by Chantal Hébert
Mere hours after the Orlando mass shooting it was already clear that its political fallout in the United States would be both divisive and significant. The tragedy is inflaming an already polarized presidential contest. It may yet turn out to be a watershed moment in the campaign.
The echo effect of this tremor, if any, on the Canadian political landscape will be mild.
It is not that Canada is immune from hate crimes or from terrorism. Parliament Hill was the scene of a shooting less than two years ago. An Orlando-style tragedy could happen here. In fact, it did. I am writing this column in the city that was the site, 26 years ago, of a shooting that cost 14 young women their lives at Montreal’s Polytechnique.
Like the patrons of the Orlando gay club, they too had not been chosen at random. Haters did not start to turn into killers with the advent of Daesh terrorism. Nor are Daesh (also known as ISIS or ISIL) the first propagandists to glorify unspeakable acts of violence or to use them for their own benefit. But while the Orlando episode has struck a multitude of politically raw nerves in the U.S., it has mostly highlighted the fundamentally consensual nature of Canadian politics.
Take the issue of gay rights. Almost two dozen American states are currently attempting to pass legislation to restrict them. Parsing through presidential hopeful Donald Trump’s early comments on the Orlando mass shootings, one would be hard-pressed to find more than a passing acknowledgement of the fact that the victims of this weekend’s massacre were members of the LGBTQ community.
Just last month in this country, Canada’s Conservatives voted by a margin of two to one to strike the heterosexual definition of marriage from their policy book. The would-be and declared candidates for Stephen Harper’s succession all came out in support of accepting – if only implicitly – the decade-old marriage rights of same-sex couples.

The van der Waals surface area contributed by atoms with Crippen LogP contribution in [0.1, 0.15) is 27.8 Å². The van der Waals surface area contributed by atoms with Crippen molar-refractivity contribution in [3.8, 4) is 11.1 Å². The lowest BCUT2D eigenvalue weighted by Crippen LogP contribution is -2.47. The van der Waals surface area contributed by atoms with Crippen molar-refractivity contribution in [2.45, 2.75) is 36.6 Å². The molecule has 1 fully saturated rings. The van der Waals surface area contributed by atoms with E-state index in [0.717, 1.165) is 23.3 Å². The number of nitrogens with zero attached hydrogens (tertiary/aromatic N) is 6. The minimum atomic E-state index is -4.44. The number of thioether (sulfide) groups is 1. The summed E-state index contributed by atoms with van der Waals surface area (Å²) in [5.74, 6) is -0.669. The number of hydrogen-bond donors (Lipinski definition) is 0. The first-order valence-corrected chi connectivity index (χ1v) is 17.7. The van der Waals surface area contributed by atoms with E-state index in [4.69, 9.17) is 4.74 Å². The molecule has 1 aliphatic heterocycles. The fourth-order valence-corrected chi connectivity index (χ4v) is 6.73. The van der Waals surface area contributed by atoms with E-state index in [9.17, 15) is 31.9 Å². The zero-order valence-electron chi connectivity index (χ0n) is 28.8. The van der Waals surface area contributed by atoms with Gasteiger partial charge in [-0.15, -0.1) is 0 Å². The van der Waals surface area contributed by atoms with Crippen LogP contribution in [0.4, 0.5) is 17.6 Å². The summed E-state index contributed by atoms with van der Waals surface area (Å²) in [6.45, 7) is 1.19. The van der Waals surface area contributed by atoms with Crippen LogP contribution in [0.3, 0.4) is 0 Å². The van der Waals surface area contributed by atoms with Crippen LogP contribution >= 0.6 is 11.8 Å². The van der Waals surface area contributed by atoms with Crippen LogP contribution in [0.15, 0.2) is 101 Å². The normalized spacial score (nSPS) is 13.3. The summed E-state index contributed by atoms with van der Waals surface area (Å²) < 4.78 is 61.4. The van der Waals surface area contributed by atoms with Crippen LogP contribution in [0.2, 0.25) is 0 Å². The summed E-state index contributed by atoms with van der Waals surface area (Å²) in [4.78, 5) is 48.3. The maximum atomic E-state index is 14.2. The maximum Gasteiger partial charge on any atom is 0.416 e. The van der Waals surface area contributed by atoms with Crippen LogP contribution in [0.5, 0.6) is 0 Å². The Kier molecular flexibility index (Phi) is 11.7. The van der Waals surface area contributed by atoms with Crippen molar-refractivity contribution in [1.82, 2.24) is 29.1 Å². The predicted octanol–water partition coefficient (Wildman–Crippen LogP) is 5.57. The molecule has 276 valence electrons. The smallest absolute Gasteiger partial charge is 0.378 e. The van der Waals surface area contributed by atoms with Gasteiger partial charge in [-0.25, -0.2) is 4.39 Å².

South of the border, a similar move by the Republican Party would be seen as a hugely bold step. In Canada, it was considered an overdue move. The federal Conservative party may have been the last mainstream political organization to jettison the notion that access to marriage should be restricted to heterosexual couples.
The current consensus on gay rights in Canada did not emerge overnight, nor did it come easily.
When former prime minister Jean Chretien set out to ban discrimination on the basis of sexual orientation in 1996, a pitched battle ensued in the House of Commons.
So divided were his own MPs that Chretien had to allow a free vote to avoid a rebellion of the social conservatives within his caucus. In hindsight, it is hard to believe that 53 MPs voted against protecting Canada’s LGBTQ community from discrimination or that about the same number believed the risks to freedom of speech offset the need to protect gay Canadians – as a group – from hate speech.
At second reading of the bill, more than one Reform MP brought forth a riding poll to illustrate how overwhelmingly voters opposed the legislation.
There were dire warnings that Chretien’s move would eventually lead to granting marriage rights to same-sex couples with attending damage to the institution. (A majority in the House subsequently voted to affirm the man-woman definition of marriage. That stance was only overturned after the courts found it to breach the charter of rights and freedoms.)
No one in 1996 imagined that the issue of gay rights would one day soon come up in the context of a global war against Islamic fanatics. As it happens, the steps taken over the past two decades in Canada are making for a sturdier social fabric today.
In the U.S., Trump has been using the Orlando shooting to bolster his anti-Muslim, anti-immigration rhetoric. In Canada, in the wake of the Orlando shootings on Sunday, Don Valley West Liberal MP Rob Oliphant tweeted: “Needs to be shared: I am an openly gay MP elected by the largest Muslim community in Canada.”
By coincidence, two reports urging Prime Minister Justin Trudeau to issue an official apology for the discrimination long endured by Canada’s LGBTQ community have just landed on the government’s desk. Post-Orlando, it may be hard to ignore those calls.
Chantal Hébert is a national affairs writer. Her column appears Tuesday, Thursday and Saturday.
Copyright 2016 – Torstar Syndication Services